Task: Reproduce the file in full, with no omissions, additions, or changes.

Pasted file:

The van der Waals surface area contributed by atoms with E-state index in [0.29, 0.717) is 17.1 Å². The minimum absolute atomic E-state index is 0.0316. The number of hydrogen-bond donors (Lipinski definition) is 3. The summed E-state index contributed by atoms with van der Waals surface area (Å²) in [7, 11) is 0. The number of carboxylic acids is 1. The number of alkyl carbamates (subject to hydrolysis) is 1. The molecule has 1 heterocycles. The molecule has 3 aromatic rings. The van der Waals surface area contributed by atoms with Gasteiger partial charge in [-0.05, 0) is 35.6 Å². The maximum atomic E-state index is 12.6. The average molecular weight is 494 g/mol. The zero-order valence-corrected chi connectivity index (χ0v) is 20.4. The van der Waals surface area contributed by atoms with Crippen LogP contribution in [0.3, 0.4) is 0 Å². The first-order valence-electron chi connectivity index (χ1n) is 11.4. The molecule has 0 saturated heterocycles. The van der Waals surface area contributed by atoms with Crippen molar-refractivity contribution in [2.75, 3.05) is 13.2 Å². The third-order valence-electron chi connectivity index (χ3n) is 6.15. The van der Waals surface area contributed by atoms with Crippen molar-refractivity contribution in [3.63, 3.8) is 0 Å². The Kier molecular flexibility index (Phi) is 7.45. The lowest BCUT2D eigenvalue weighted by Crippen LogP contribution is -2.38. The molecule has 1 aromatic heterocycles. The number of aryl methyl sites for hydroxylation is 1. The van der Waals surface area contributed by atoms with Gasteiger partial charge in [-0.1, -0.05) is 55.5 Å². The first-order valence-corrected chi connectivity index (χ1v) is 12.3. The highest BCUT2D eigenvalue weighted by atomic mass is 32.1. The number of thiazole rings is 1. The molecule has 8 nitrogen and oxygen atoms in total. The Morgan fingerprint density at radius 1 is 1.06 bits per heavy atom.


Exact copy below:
The van der Waals surface area contributed by atoms with E-state index in [0.29, 0.717) is 17.1 Å². The minimum absolute atomic E-state index is 0.0316. The number of hydrogen-bond donors (Lipinski definition) is 3. The summed E-state index contributed by atoms with van der Waals surface area (Å²) in [7, 11) is 0. The number of carboxylic acids is 1. The number of alkyl carbamates (subject to hydrolysis) is 1. The molecule has 1 heterocycles. The molecule has 3 aromatic rings. The van der Waals surface area contributed by atoms with Gasteiger partial charge in [-0.05, 0) is 35.6 Å². The maximum atomic E-state index is 12.6. The average molecular weight is 494 g/mol. The zero-order valence-corrected chi connectivity index (χ0v) is 20.4. The van der Waals surface area contributed by atoms with Crippen LogP contribution in [0.3, 0.4) is 0 Å². The first-order valence-electron chi connectivity index (χ1n) is 11.4. The molecule has 0 saturated heterocycles. The van der Waals surface area contributed by atoms with Crippen molar-refractivity contribution in [2.75, 3.05) is 13.2 Å². The third-order valence-electron chi connectivity index (χ3n) is 6.15. The van der Waals surface area contributed by atoms with Crippen molar-refractivity contribution in [3.63, 3.8) is 0 Å². The Kier molecular flexibility index (Phi) is 7.45. The lowest BCUT2D eigenvalue weighted by Crippen LogP contribution is -2.38. The molecule has 1 aromatic heterocycles. The number of aryl methyl sites for hydroxylation is 1. The van der Waals surface area contributed by atoms with Gasteiger partial charge in [-0.1, -0.05) is 55.5 Å². The first-order valence-corrected chi connectivity index (χ1v) is 12.3. The highest BCUT2D eigenvalue weighted by atomic mass is 32.1. The number of thiazole rings is 1. The molecule has 8 nitrogen and oxygen atoms in total. The Morgan fingerprint density at radius 1 is 1.06 bits per heavy atom.